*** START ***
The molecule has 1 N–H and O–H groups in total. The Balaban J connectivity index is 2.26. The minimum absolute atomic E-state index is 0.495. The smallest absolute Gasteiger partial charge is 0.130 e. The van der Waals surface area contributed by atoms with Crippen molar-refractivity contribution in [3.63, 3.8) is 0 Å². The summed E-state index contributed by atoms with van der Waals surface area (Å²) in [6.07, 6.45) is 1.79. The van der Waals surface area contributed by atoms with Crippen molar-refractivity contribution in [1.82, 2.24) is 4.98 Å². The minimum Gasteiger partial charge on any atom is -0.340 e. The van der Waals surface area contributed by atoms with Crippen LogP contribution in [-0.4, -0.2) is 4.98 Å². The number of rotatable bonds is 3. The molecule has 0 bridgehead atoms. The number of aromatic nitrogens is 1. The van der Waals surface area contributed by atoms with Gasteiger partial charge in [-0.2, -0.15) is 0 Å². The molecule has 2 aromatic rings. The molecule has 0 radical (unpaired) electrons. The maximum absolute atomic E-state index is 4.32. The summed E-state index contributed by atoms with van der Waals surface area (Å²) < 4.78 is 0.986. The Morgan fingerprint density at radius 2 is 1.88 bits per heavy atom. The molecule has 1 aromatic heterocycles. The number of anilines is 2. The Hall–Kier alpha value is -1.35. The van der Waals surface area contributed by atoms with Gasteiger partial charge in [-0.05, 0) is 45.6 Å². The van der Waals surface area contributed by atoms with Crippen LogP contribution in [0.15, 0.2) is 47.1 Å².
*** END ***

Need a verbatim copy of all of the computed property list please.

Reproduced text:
The molecule has 1 N–H and O–H groups in total. The Balaban J connectivity index is 2.26. The minimum absolute atomic E-state index is 0.495. The smallest absolute Gasteiger partial charge is 0.130 e. The van der Waals surface area contributed by atoms with Crippen molar-refractivity contribution in [3.63, 3.8) is 0 Å². The summed E-state index contributed by atoms with van der Waals surface area (Å²) in [6.07, 6.45) is 1.79. The van der Waals surface area contributed by atoms with Crippen molar-refractivity contribution in [1.82, 2.24) is 4.98 Å². The minimum Gasteiger partial charge on any atom is -0.340 e. The van der Waals surface area contributed by atoms with Crippen LogP contribution in [-0.4, -0.2) is 4.98 Å². The number of rotatable bonds is 3. The molecule has 0 bridgehead atoms. The number of aromatic nitrogens is 1. The van der Waals surface area contributed by atoms with Gasteiger partial charge in [-0.2, -0.15) is 0 Å². The molecule has 2 aromatic rings. The molecule has 0 radical (unpaired) electrons. The maximum absolute atomic E-state index is 4.32. The summed E-state index contributed by atoms with van der Waals surface area (Å²) < 4.78 is 0.986. The Morgan fingerprint density at radius 2 is 1.88 bits per heavy atom. The molecule has 1 aromatic heterocycles. The number of anilines is 2. The Hall–Kier alpha value is -1.35. The van der Waals surface area contributed by atoms with Gasteiger partial charge in [-0.05, 0) is 45.6 Å². The van der Waals surface area contributed by atoms with Crippen LogP contribution in [0.15, 0.2) is 47.1 Å².